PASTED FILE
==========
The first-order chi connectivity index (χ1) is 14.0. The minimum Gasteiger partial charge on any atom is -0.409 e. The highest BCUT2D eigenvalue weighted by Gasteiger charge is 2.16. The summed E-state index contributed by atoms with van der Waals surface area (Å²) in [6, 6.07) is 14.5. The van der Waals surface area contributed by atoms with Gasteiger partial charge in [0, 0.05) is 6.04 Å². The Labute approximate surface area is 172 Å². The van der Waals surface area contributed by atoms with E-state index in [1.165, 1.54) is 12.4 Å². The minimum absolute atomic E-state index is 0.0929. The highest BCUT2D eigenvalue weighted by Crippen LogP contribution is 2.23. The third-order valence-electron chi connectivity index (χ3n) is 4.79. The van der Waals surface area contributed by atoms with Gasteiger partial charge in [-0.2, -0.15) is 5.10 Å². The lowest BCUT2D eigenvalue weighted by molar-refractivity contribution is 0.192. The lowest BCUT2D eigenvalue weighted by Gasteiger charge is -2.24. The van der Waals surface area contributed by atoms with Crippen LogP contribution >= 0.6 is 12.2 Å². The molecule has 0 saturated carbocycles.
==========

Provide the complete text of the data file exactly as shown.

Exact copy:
The first-order chi connectivity index (χ1) is 14.0. The minimum Gasteiger partial charge on any atom is -0.409 e. The highest BCUT2D eigenvalue weighted by Gasteiger charge is 2.16. The summed E-state index contributed by atoms with van der Waals surface area (Å²) in [6, 6.07) is 14.5. The van der Waals surface area contributed by atoms with Gasteiger partial charge in [0, 0.05) is 6.04 Å². The Labute approximate surface area is 172 Å². The van der Waals surface area contributed by atoms with E-state index in [1.165, 1.54) is 12.4 Å². The minimum absolute atomic E-state index is 0.0929. The highest BCUT2D eigenvalue weighted by Crippen LogP contribution is 2.23. The third-order valence-electron chi connectivity index (χ3n) is 4.79. The van der Waals surface area contributed by atoms with Gasteiger partial charge in [-0.2, -0.15) is 5.10 Å². The lowest BCUT2D eigenvalue weighted by molar-refractivity contribution is 0.192. The lowest BCUT2D eigenvalue weighted by Gasteiger charge is -2.24. The van der Waals surface area contributed by atoms with Crippen LogP contribution >= 0.6 is 12.2 Å². The molecule has 0 saturated carbocycles.